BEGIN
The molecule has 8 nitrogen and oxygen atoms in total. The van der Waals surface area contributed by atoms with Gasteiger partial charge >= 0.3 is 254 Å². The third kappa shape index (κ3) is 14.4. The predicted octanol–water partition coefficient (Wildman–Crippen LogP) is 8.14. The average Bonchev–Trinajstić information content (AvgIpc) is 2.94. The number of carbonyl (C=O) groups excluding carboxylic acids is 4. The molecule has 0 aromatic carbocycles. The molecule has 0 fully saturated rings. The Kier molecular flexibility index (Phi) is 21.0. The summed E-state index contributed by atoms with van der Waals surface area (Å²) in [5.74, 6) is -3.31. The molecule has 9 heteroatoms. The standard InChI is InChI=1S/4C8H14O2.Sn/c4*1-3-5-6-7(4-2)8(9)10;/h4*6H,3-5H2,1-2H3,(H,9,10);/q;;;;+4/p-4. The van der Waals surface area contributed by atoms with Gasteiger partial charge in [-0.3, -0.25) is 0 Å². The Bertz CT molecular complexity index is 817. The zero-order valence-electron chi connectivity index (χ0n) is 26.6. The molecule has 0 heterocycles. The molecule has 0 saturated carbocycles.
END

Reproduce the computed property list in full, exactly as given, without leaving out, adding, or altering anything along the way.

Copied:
The molecule has 8 nitrogen and oxygen atoms in total. The van der Waals surface area contributed by atoms with Gasteiger partial charge >= 0.3 is 254 Å². The third kappa shape index (κ3) is 14.4. The predicted octanol–water partition coefficient (Wildman–Crippen LogP) is 8.14. The average Bonchev–Trinajstić information content (AvgIpc) is 2.94. The number of carbonyl (C=O) groups excluding carboxylic acids is 4. The molecule has 0 aromatic carbocycles. The molecule has 0 fully saturated rings. The Kier molecular flexibility index (Phi) is 21.0. The summed E-state index contributed by atoms with van der Waals surface area (Å²) in [5.74, 6) is -3.31. The molecule has 9 heteroatoms. The standard InChI is InChI=1S/4C8H14O2.Sn/c4*1-3-5-6-7(4-2)8(9)10;/h4*6H,3-5H2,1-2H3,(H,9,10);/q;;;;+4/p-4. The van der Waals surface area contributed by atoms with Gasteiger partial charge in [-0.3, -0.25) is 0 Å². The Bertz CT molecular complexity index is 817. The zero-order valence-electron chi connectivity index (χ0n) is 26.6. The molecule has 0 heterocycles. The molecule has 0 saturated carbocycles.